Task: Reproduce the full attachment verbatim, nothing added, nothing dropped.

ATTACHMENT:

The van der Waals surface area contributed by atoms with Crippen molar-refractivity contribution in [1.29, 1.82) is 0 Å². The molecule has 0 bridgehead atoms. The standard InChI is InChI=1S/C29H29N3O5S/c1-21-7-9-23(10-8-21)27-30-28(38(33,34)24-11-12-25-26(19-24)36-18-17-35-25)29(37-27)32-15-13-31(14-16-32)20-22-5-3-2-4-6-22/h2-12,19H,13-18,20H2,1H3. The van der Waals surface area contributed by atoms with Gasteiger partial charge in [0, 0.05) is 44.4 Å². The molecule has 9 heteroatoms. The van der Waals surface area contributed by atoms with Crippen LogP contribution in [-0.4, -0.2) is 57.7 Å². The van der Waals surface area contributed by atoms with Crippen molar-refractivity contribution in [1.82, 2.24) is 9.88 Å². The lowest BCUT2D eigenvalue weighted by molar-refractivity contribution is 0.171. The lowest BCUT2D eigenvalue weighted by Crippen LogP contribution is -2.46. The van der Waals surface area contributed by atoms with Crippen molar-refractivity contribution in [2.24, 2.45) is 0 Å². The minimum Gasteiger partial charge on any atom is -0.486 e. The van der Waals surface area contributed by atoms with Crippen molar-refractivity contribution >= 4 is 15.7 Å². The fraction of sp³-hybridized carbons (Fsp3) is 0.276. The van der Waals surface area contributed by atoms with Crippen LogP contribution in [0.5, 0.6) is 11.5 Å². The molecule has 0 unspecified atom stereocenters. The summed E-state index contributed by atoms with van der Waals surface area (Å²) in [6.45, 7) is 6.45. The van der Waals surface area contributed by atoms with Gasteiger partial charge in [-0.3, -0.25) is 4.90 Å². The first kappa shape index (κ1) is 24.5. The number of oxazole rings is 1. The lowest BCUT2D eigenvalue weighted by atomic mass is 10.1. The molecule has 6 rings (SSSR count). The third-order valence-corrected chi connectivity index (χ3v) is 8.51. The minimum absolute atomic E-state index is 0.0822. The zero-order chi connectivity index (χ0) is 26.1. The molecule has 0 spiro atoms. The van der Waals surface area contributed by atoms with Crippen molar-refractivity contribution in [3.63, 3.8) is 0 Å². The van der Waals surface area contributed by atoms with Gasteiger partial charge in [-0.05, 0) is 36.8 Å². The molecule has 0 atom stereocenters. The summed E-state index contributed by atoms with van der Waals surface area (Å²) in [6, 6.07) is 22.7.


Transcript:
The van der Waals surface area contributed by atoms with Crippen molar-refractivity contribution in [1.29, 1.82) is 0 Å². The molecule has 0 bridgehead atoms. The standard InChI is InChI=1S/C29H29N3O5S/c1-21-7-9-23(10-8-21)27-30-28(38(33,34)24-11-12-25-26(19-24)36-18-17-35-25)29(37-27)32-15-13-31(14-16-32)20-22-5-3-2-4-6-22/h2-12,19H,13-18,20H2,1H3. The van der Waals surface area contributed by atoms with Gasteiger partial charge in [0, 0.05) is 44.4 Å². The molecule has 9 heteroatoms. The van der Waals surface area contributed by atoms with Crippen LogP contribution in [-0.4, -0.2) is 57.7 Å². The van der Waals surface area contributed by atoms with Crippen molar-refractivity contribution in [1.82, 2.24) is 9.88 Å². The lowest BCUT2D eigenvalue weighted by molar-refractivity contribution is 0.171. The lowest BCUT2D eigenvalue weighted by Crippen LogP contribution is -2.46. The van der Waals surface area contributed by atoms with Crippen molar-refractivity contribution in [2.24, 2.45) is 0 Å². The minimum Gasteiger partial charge on any atom is -0.486 e. The van der Waals surface area contributed by atoms with Crippen molar-refractivity contribution >= 4 is 15.7 Å². The fraction of sp³-hybridized carbons (Fsp3) is 0.276. The van der Waals surface area contributed by atoms with Crippen LogP contribution in [0.5, 0.6) is 11.5 Å². The molecule has 0 unspecified atom stereocenters. The summed E-state index contributed by atoms with van der Waals surface area (Å²) in [6.45, 7) is 6.45. The van der Waals surface area contributed by atoms with Gasteiger partial charge in [-0.3, -0.25) is 4.90 Å². The first kappa shape index (κ1) is 24.5. The number of oxazole rings is 1. The lowest BCUT2D eigenvalue weighted by atomic mass is 10.1. The molecule has 6 rings (SSSR count). The third-order valence-corrected chi connectivity index (χ3v) is 8.51. The minimum absolute atomic E-state index is 0.0822. The zero-order chi connectivity index (χ0) is 26.1. The molecule has 0 spiro atoms. The van der Waals surface area contributed by atoms with Crippen molar-refractivity contribution in [3.63, 3.8) is 0 Å². The van der Waals surface area contributed by atoms with Gasteiger partial charge in [-0.05, 0) is 36.8 Å². The molecule has 0 atom stereocenters. The summed E-state index contributed by atoms with van der Waals surface area (Å²) in [6, 6.07) is 22.7.